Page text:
Defenses, affirmative defenses and counterclaims in debt litigation
What is the difference between an “affirmative defense” and a “counterclaim,” and how do they relate to what might be called “straightforward” defenses in debt litigation?
The burden of proof
The main key to understanding the differences in defenses is to remember what lawyers call the “burden of proof.” The burden of proof applies to who has to prove something, and since few things can be proven beyond doubt, what firmness Should the jury or judge be convinced of it? In a civil trial (which are the debt cases) the burden of proof (in the trial) is for “preponderance.” Consider a set of scales with your evidence and the other party’s evidence balancing each other. “Preponderance” means enough to tip the balance one way or another. It is not a difficult burden, but still the jury must believe you rather than the other party. And the ties go to the person who does not have the burden of proof.
Let’s start with the “simple” defenses. Remember that the plaintiff has the burden of proof regarding your case against you. You must prove that you (1) owe some money, (2) that you are the correct person to whom you owe it, (3) that you have never paid it back, and (4) how much you owe. To put it simply, if you are being sued for past credit card debt of $ 500, you should prove the following: (1) you used the credit card to borrow money or buy things; (2) bought or acquired the right to pursue you for money; (3) that you never returned the money to the original creditor or another debt collector; and (4) that the total amount owed is $ 500. If they don’t present enough evidence on one or more of these issues, you should win. A “simple” defense is simply that you allege in your Answer to the Complaint that you deny one or all of these elements of the plaintiff’s case. Once you dispute the debt collector’s charges against you, the burden of proof falls on each claim in dispute.
Suppose you want to argue that although it was your credit card, someone else fraudulently used it to incur debt. That could be an “affirmative” defense. An affirmative defense is something that, if true, would prevent the debt from being valid against you. even if all the allegations in the plaintiff’s petition are true. The party asserting an affirmative defense rests with the burden of proof.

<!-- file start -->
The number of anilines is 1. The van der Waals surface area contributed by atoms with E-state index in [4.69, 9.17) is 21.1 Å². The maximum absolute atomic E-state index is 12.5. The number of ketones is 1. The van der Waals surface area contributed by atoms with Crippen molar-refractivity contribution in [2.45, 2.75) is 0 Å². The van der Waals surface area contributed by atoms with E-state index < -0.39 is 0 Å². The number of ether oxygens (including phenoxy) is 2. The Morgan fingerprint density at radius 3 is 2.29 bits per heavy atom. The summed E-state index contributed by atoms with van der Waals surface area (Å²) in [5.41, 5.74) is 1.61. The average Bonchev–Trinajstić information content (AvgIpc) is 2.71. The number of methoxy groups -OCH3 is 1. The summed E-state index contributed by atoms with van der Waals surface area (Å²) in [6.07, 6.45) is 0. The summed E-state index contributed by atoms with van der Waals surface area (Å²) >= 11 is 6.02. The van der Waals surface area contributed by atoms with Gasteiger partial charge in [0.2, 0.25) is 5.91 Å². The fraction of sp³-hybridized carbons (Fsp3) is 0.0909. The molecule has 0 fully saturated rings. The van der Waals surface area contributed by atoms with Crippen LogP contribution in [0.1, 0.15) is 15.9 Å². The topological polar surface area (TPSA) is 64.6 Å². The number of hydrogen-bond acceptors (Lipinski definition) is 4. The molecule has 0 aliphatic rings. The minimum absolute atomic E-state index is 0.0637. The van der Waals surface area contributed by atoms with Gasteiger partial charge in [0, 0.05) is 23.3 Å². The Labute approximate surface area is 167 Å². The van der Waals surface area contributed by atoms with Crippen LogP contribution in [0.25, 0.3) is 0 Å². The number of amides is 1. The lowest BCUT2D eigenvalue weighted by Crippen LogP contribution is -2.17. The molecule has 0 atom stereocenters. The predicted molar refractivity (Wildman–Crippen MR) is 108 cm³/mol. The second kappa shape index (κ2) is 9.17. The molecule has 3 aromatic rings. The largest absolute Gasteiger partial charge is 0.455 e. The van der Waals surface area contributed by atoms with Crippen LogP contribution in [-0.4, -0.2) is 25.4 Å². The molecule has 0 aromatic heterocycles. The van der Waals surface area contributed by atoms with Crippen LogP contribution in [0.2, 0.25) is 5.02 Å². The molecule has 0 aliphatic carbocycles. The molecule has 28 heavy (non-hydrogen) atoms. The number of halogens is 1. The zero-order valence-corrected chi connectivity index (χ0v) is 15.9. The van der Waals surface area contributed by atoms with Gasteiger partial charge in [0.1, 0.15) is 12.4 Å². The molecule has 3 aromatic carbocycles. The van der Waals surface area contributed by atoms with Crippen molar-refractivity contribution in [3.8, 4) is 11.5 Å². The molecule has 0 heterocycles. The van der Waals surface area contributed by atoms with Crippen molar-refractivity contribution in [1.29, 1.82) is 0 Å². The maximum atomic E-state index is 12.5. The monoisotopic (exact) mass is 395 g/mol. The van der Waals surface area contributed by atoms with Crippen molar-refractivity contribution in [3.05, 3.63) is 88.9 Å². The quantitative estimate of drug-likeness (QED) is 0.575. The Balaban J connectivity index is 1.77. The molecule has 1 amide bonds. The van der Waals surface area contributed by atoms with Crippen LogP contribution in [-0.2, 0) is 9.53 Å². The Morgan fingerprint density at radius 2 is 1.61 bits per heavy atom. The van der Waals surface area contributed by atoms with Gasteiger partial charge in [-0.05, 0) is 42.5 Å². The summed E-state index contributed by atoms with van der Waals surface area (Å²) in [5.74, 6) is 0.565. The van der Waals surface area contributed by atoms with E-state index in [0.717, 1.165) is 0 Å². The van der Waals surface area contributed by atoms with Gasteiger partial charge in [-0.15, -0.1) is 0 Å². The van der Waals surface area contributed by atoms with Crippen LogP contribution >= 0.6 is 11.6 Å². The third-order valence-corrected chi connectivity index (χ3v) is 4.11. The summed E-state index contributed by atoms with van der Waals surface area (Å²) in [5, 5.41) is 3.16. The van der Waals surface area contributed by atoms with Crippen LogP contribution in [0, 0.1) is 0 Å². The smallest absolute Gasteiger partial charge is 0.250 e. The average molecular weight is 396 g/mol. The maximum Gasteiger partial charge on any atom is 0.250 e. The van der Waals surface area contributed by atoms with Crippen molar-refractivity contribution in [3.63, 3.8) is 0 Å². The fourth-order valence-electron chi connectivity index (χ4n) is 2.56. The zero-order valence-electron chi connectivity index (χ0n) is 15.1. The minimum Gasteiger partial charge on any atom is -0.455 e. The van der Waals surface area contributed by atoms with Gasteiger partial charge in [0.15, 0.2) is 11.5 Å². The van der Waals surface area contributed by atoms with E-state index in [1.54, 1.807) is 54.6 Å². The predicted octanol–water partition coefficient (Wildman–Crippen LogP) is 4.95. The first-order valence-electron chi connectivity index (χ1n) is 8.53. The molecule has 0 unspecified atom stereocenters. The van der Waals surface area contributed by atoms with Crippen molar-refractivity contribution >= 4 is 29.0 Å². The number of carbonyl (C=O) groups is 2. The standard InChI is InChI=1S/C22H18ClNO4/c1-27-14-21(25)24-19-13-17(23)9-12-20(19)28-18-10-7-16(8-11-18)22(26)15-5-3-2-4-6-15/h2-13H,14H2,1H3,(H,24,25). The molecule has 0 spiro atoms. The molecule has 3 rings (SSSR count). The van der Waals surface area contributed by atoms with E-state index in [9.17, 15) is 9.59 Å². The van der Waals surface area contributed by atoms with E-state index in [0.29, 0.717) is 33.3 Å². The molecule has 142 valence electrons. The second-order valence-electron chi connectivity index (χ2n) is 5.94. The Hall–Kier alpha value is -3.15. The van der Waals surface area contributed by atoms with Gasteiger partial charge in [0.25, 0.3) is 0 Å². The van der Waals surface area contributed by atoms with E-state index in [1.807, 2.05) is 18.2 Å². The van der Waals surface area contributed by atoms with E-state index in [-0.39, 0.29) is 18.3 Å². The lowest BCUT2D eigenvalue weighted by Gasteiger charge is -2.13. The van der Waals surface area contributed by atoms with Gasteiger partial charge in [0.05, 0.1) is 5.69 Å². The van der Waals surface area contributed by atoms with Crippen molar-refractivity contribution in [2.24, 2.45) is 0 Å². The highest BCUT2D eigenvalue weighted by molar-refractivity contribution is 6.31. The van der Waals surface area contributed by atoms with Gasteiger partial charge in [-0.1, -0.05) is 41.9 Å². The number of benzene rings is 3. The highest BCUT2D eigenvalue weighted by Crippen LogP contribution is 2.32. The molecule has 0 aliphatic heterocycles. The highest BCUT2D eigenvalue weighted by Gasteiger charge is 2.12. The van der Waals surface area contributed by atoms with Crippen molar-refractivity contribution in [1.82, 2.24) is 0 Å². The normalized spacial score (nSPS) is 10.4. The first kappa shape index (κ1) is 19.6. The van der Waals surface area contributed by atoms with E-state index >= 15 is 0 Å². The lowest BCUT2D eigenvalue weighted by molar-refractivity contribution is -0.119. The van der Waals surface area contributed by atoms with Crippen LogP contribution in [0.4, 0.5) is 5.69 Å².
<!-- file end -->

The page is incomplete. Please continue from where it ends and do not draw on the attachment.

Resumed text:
A “counterclaim” is a completely different animal. A counterclaim asserts a right against the party who sues it. For your counterclaim, they basically treat you like the plaintiff and if you win, you should get some money. The defenses simply prevent you from owing money to the other side. You will bear the burden of proving your counterclaim, and the other party can present affirmative defenses and defenses. A counterclaim will not defeat its claim, although in some types of cases, such as consumer fraud cases, counterclaims can function as defenses. In the context of debt collection, this is generally not the case. A counterclaim that the debt collector harassed you not Be a defense against their claim that you owe them money. However, it could be a more valuable claim and could easily be worth more money than your claim against you.
One possible exception could be the “verification” rule. The Fair Debt Collection Practices Act (FDCPA) requires that if you ask the debt collector to validate a debt, you must do so within 30 days and you must not engage in any other collection activity until you have done so. In some cases, the defendants have used the failure of the collector to validate (after a proper request) as a defense of the case. Obviously that would be very temporary as it could easily be remedied.
Likewise, arguing that the plaintiff had not made a prior claim for the money (but simply sued it out of nowhere) is just a technical defense to a contract claim, as the courts will generally simply deal with the petition itself. as demand. On the other hand, in the area of debt litigation, if the request is the first you have heard from the collector, you will still have the right to require verification. Exactly how that works as an affirmative defense and how it affects the timing of the case has been heavily litigated and is still unclear. Again, this is likely to be a very temporary defense, although failure to provide written notification of your right to verification could be a violation of the FDCPA.
If you are responding to a lawsuit brought by a debt collector, you will want to consider their simple defenses, any possible affirmative defenses, Y your counterclaims. They are all separate and must be pleaded (pleaded) and proven separately.